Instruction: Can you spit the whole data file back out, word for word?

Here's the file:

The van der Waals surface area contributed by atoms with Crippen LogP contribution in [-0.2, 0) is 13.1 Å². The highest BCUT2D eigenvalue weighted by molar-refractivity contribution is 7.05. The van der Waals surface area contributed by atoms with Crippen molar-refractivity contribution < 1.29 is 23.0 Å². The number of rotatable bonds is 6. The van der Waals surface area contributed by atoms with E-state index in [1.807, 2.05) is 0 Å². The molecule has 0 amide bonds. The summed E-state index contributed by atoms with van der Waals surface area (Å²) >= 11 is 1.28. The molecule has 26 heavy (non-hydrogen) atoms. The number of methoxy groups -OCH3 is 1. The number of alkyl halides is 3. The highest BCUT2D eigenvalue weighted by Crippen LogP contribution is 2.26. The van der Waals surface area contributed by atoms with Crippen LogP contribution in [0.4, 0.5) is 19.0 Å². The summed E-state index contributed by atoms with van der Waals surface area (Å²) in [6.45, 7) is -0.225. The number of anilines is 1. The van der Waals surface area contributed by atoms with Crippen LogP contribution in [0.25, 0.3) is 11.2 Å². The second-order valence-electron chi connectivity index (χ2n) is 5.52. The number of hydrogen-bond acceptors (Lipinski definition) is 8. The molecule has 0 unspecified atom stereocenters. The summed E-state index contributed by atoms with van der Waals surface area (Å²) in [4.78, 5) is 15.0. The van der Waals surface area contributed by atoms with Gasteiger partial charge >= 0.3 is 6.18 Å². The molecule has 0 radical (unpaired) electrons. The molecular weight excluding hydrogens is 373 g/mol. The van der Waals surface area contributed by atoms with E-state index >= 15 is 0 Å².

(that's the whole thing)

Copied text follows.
The van der Waals surface area contributed by atoms with Crippen LogP contribution in [-0.2, 0) is 13.1 Å². The highest BCUT2D eigenvalue weighted by molar-refractivity contribution is 7.05. The van der Waals surface area contributed by atoms with Crippen molar-refractivity contribution < 1.29 is 23.0 Å². The number of rotatable bonds is 6. The van der Waals surface area contributed by atoms with E-state index in [1.807, 2.05) is 0 Å². The molecule has 0 amide bonds. The summed E-state index contributed by atoms with van der Waals surface area (Å²) >= 11 is 1.28. The molecule has 26 heavy (non-hydrogen) atoms. The number of methoxy groups -OCH3 is 1. The number of alkyl halides is 3. The highest BCUT2D eigenvalue weighted by Crippen LogP contribution is 2.26. The van der Waals surface area contributed by atoms with Crippen LogP contribution in [0.4, 0.5) is 19.0 Å². The summed E-state index contributed by atoms with van der Waals surface area (Å²) in [6.45, 7) is -0.225. The number of anilines is 1. The van der Waals surface area contributed by atoms with Crippen LogP contribution in [0.25, 0.3) is 11.2 Å². The second-order valence-electron chi connectivity index (χ2n) is 5.52. The number of hydrogen-bond acceptors (Lipinski definition) is 8. The molecule has 0 unspecified atom stereocenters. The summed E-state index contributed by atoms with van der Waals surface area (Å²) in [4.78, 5) is 15.0. The van der Waals surface area contributed by atoms with Gasteiger partial charge >= 0.3 is 6.18 Å². The molecule has 0 radical (unpaired) electrons. The molecular weight excluding hydrogens is 373 g/mol. The van der Waals surface area contributed by atoms with E-state index >= 15 is 0 Å².